NewsChannel 5 +Inside PoliticsCapitol View Commentary


Capitol View Commentary: Fri., May 31, 2019

Capitol View
Posted at 4:28 PM, May 31, 2019
and last updated 2019-05-31 17:29:00-04


For the second year in a row, the Metro Council considers a potential property tax increase not proposed or supported by Mayor David Briley. The 52.5 cent or 16% increase in the tax rate is being sponsored (as it was last year) by At-Large Councilman Bob Mendes. He is joined as a co-sponsor by district Councilmember Anthony Davis. Both say the city needs the money now for schools, to pay off debt and for larger employee raises among other things.

Approval of a tax increase without the support of the mayor has never occurred in Metro’s 56-year history. Last year’s effort failed narrowly, falling 3 votes short of the necessary 21-vote majority for approval on third and final reading.

The Mendes-Davis tax proposal also allows the Council to avoid controversial budget recommendations by Mayor Briley to privatize the city’s on-street parking system and to sell its downtown energy system which heats and cools many buildings including the Metro Courthouse.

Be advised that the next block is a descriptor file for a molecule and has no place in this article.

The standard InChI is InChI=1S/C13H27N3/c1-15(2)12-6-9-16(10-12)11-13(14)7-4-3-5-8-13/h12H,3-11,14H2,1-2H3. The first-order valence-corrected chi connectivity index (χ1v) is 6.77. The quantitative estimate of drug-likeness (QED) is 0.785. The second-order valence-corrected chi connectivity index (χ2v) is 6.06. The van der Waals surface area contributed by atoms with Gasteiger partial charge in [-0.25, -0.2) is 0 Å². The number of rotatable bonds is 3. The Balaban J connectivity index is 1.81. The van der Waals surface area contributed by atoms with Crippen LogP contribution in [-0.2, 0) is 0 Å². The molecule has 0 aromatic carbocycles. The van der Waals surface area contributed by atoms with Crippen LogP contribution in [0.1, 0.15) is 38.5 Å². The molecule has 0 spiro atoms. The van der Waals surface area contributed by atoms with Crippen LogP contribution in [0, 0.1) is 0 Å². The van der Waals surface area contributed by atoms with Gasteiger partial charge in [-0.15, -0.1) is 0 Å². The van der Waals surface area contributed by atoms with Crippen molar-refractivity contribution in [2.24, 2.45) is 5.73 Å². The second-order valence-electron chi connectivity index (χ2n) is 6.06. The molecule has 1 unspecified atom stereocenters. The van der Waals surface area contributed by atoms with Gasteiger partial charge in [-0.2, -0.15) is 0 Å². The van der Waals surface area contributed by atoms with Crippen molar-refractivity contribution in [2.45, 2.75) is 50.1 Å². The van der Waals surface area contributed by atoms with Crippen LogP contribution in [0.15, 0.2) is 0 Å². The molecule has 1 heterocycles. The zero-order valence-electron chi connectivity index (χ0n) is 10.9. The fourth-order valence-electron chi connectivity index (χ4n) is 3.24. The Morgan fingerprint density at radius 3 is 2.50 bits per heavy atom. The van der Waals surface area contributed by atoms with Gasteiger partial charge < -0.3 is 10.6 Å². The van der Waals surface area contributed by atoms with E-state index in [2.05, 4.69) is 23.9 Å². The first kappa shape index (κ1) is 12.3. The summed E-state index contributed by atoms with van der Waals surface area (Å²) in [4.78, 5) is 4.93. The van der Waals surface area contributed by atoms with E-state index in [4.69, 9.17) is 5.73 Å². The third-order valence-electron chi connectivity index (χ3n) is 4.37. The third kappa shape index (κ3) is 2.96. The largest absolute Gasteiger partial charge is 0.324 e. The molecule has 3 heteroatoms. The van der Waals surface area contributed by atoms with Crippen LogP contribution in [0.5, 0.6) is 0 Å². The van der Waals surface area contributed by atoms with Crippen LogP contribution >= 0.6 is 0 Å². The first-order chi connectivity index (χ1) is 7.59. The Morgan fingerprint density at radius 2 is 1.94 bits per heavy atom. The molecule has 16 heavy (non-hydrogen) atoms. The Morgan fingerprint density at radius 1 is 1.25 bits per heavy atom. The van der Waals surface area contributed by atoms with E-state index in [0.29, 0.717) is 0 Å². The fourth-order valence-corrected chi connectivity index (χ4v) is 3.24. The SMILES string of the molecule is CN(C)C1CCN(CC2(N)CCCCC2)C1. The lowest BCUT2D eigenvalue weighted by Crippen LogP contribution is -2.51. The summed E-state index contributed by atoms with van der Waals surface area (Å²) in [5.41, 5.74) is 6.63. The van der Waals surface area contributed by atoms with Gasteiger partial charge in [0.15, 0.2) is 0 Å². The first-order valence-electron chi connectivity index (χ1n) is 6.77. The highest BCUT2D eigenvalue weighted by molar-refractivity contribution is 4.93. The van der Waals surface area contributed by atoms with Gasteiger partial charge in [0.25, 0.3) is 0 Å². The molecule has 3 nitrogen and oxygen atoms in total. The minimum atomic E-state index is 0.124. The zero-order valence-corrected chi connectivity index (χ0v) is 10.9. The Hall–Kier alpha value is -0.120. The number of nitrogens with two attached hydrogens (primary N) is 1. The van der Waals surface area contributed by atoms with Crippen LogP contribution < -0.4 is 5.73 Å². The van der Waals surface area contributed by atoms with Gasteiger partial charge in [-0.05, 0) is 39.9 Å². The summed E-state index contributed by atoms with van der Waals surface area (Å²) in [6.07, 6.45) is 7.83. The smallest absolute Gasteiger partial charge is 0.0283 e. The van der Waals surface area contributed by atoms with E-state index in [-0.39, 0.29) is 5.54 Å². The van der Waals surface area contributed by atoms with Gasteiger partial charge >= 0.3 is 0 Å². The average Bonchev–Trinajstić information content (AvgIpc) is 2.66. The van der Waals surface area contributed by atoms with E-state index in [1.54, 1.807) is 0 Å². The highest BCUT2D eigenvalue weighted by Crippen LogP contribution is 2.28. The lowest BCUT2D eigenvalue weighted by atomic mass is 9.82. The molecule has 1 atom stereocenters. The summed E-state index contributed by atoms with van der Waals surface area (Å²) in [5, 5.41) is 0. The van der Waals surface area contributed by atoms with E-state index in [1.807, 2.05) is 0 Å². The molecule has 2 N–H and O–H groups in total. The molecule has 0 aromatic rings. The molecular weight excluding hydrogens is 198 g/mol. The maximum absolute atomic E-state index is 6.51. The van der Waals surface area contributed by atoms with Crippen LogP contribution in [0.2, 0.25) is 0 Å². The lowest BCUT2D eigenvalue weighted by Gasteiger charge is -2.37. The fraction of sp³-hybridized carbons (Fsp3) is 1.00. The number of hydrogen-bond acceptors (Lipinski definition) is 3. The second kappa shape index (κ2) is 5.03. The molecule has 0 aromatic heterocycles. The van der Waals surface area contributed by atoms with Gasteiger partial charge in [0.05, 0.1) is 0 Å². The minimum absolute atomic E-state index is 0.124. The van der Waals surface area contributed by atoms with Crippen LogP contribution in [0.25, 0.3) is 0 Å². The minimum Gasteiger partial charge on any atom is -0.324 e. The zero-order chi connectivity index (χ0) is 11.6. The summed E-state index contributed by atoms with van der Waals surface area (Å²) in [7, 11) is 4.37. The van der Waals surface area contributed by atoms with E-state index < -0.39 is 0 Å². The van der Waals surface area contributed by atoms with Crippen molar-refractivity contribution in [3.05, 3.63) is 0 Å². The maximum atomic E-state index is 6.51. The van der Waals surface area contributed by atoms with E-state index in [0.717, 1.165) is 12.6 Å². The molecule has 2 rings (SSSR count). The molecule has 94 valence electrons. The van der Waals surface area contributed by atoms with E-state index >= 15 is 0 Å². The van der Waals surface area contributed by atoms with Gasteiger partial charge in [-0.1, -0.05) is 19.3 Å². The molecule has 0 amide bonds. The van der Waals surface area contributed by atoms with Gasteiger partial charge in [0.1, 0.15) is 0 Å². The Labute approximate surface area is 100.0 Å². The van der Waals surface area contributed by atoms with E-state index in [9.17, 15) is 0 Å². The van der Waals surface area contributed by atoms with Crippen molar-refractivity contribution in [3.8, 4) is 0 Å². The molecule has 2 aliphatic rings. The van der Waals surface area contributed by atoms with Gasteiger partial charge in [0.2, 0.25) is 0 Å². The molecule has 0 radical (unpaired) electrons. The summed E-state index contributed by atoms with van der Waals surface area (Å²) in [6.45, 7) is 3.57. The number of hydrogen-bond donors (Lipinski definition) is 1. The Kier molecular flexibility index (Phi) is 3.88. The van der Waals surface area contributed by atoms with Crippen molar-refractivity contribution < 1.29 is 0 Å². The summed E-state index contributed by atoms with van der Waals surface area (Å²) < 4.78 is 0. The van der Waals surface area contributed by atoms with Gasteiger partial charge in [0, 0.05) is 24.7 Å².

The vote on whether to raise property taxes will occur less than 6 weeks before voters go to the poll to elect a new Metro Council. By my calculations, there are two-thirds of the Council (27 of the current 39 incumbents) on the August ballot.

7 incumbents are unopposed

16 incumbents face opposition (2 at-large and 14 district members).

4 district members are running for the 5 At-Large posts.

Add those numbers to include the incumbents who are term limited or not seeking re-election. Will it add up overall to the 21-votes needed to pass a tax increase that would be unprecedented in Metro history? Stay tuned.

The month of June will be a very interesting one at the Metro Courthouse.

During budget hearings this week, council members spoke in favor of more funding for schools. But rather than approving a tax hike, the conversation seemed more about making cuts in other parts of the city’s budget including schools.


All week, the Mayor’s on street parking privatization proposal continued to stir controversy as reflected in this NEWSCHANNEL5 INVESTIGATES story. It profiles the large number of lobbyists working the issue to get votes in the Council as well as comparisons saying the privatization deal is like a pay day loan.

It appears even 10 lobbyists are not enough. On Friday morning Mayor Briley announced he is hitting the pause button on his plan until after the budget process. He says he is making the move to better educate the public and counteract misinformation he says is being spread by opponents of the plan.

Questions that arise from the Mayor’s decision: